Former Vice President Joe Biden reportedly plans to throw his hat in the ring and run for president in 2020.
“I’m giving it a shot,” Biden said during a phone call with a House Democratic lawmaker within the past week, according to The Hill, which reported what the congressman recounted on a condition of anonymity.
“In the brief phone call, the former vice president asked if he could bounce some campaign strategy ideas off the lawmaker and invited the lawmaker to sit down with him in person in the near future. Biden also said he hoped to have the lawmaker’s support, something the lawmaker did not commit to,” The Hill reported.
Biden, 76, did not share when or where he planned to make a formal announcement of his candidacy.
The Hill reached out to the former vice president’s spokesman, Bill Russo, who disputed that Biden has definitively made up his mind whether to enter the race: “He has not made a final decision. No change.”
Biden teased a 2020 bid on Tuesday as he took the stage to speak to the International Association of Fire Fighters conference in Washington, D.C., to chants of “Run, Joe, run!”
“I appreciate the energy you all showed when I got up here,” he said. “Save it a little longer, I may need it in a few weeks. … Be careful what you wish for.”
— The Hill (@thehill) March 12, 2019
Democratic Sen. Bob Casey Jr. of Pennsylvania, a longtime friend of Biden’s, told The Hill that the former VP wasn’t “declaratory” about his intentions during a phone conversation they had last week, but said it would be “very surprising” if Biden did not run.
The RealClearPolitics average of polls shows Biden in the lead among the possible and declared Democratic contenders for their party’s presidential nomination, with 29 percent support, followed by Sens. Bernie Sanders of Vermont at 22 percent, Kamala Harris of California at 11 percent and Elizabeth Warren of Massachusetts at 7 percent.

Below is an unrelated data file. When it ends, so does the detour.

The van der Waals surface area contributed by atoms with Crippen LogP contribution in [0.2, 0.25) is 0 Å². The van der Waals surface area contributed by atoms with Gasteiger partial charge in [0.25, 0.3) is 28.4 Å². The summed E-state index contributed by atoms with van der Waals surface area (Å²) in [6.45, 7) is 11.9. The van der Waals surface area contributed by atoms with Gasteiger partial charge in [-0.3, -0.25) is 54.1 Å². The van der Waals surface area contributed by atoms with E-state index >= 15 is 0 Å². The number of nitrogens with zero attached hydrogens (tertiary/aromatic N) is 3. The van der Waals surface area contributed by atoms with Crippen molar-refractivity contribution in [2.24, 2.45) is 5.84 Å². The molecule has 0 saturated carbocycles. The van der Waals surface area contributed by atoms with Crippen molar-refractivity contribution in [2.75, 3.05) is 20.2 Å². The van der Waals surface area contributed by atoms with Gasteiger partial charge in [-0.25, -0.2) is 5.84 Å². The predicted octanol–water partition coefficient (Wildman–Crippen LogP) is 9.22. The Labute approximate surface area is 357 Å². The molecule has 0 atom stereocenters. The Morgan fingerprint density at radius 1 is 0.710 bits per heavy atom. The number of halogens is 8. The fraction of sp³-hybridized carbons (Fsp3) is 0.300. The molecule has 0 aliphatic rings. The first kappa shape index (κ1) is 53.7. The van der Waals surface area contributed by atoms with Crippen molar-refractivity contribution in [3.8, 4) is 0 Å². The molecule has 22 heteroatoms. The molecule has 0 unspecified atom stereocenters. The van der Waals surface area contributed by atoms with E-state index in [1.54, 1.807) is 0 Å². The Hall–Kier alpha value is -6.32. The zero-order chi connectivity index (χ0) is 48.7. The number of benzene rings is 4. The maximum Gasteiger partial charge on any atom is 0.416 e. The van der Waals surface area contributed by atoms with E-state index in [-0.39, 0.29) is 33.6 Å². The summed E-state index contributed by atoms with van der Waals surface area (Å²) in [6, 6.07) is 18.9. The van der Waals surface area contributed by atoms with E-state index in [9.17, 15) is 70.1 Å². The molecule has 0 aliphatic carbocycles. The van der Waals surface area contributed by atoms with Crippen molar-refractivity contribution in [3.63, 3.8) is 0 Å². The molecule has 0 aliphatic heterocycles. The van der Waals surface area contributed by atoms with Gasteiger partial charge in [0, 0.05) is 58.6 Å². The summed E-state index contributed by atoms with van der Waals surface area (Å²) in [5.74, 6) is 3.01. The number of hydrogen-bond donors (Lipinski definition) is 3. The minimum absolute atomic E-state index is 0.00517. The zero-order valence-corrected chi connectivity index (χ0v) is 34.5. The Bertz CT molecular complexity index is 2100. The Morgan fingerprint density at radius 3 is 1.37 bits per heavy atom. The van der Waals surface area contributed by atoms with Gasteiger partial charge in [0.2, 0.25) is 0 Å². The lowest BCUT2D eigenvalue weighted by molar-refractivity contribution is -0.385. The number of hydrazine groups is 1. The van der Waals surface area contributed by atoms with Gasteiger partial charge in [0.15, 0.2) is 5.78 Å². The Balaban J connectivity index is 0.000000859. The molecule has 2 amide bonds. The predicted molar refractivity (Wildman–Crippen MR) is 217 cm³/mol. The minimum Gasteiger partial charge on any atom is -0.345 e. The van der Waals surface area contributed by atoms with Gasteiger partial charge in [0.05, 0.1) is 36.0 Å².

However, a Morning Consult poll released earlier this week found the race between Biden and Sanders at a tighter 31 to 27 percent.
The 77-year-old Sanders, who held his first campaign rally last week, appears to have the strongest momentum among the contenders.
An Emerson College poll taken last month before he entered the race had him trailing Biden 27 to 17 percent.
The Vermont senator appears to be showing a post-announcement bounce, which Biden also likely will see should he enter the race. The former Delaware senator almost certainly will chart a more centrist course than Sanders, who is a self-described democratic socialist.
Biden unsuccessfully sought the Democratic nomination in 1988 and 2008.
A straw poll of Conservative Political Action Conference attendees earlier this month found Biden to be the “biggest threat” to Trump’s re-election prospects, The Washington Times reported.
Nearly 40 percent of attendees named him, while Sanders and Harris trailed far behind, each garnering approximately 12 percent.
Trump, however, doesn’t seem worried about possibly facing Biden. The president has called the former vice president “One Percent Joe,” a reference to Biden’s poor showing in the 2008 Iowa caucuses, when he placed fifth with 0.9 percent of the vote.
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